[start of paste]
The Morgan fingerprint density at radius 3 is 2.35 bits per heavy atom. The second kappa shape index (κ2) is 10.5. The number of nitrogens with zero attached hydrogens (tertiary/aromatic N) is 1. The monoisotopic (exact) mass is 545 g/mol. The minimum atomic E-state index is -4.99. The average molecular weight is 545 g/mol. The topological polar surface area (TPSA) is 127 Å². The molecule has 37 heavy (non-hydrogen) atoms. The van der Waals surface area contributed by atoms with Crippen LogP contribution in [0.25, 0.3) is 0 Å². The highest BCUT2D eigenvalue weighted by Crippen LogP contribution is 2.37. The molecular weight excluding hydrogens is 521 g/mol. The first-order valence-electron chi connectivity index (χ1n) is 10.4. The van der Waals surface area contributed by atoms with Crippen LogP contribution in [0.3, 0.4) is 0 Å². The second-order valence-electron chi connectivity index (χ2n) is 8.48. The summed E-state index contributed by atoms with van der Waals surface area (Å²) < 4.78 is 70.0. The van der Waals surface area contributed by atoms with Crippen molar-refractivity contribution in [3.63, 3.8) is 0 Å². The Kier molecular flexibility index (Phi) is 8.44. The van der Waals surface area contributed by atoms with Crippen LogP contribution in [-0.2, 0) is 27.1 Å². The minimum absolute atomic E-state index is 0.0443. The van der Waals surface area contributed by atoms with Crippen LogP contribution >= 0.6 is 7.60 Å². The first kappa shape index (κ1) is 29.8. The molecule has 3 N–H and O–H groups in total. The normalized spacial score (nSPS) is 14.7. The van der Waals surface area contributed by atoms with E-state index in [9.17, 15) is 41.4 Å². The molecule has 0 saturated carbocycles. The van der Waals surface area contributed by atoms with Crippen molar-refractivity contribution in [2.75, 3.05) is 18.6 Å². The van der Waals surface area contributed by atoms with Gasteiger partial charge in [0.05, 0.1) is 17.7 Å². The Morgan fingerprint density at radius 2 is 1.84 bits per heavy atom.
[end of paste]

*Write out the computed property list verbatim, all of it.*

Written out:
The Morgan fingerprint density at radius 3 is 2.35 bits per heavy atom. The second kappa shape index (κ2) is 10.5. The number of nitrogens with zero attached hydrogens (tertiary/aromatic N) is 1. The monoisotopic (exact) mass is 545 g/mol. The minimum atomic E-state index is -4.99. The average molecular weight is 545 g/mol. The topological polar surface area (TPSA) is 127 Å². The molecule has 37 heavy (non-hydrogen) atoms. The van der Waals surface area contributed by atoms with Crippen LogP contribution in [0.25, 0.3) is 0 Å². The highest BCUT2D eigenvalue weighted by Crippen LogP contribution is 2.37. The molecular weight excluding hydrogens is 521 g/mol. The first-order valence-electron chi connectivity index (χ1n) is 10.4. The van der Waals surface area contributed by atoms with Crippen LogP contribution in [0.3, 0.4) is 0 Å². The second-order valence-electron chi connectivity index (χ2n) is 8.48. The summed E-state index contributed by atoms with van der Waals surface area (Å²) < 4.78 is 70.0. The van der Waals surface area contributed by atoms with Crippen molar-refractivity contribution in [3.63, 3.8) is 0 Å². The Kier molecular flexibility index (Phi) is 8.44. The van der Waals surface area contributed by atoms with Crippen LogP contribution in [-0.2, 0) is 27.1 Å². The minimum absolute atomic E-state index is 0.0443. The van der Waals surface area contributed by atoms with Crippen LogP contribution >= 0.6 is 7.60 Å². The first kappa shape index (κ1) is 29.8. The molecule has 3 N–H and O–H groups in total. The normalized spacial score (nSPS) is 14.7. The van der Waals surface area contributed by atoms with E-state index in [9.17, 15) is 41.4 Å². The molecule has 0 saturated carbocycles. The van der Waals surface area contributed by atoms with Crippen molar-refractivity contribution in [2.75, 3.05) is 18.6 Å². The van der Waals surface area contributed by atoms with Gasteiger partial charge in [0.05, 0.1) is 17.7 Å². The Morgan fingerprint density at radius 2 is 1.84 bits per heavy atom.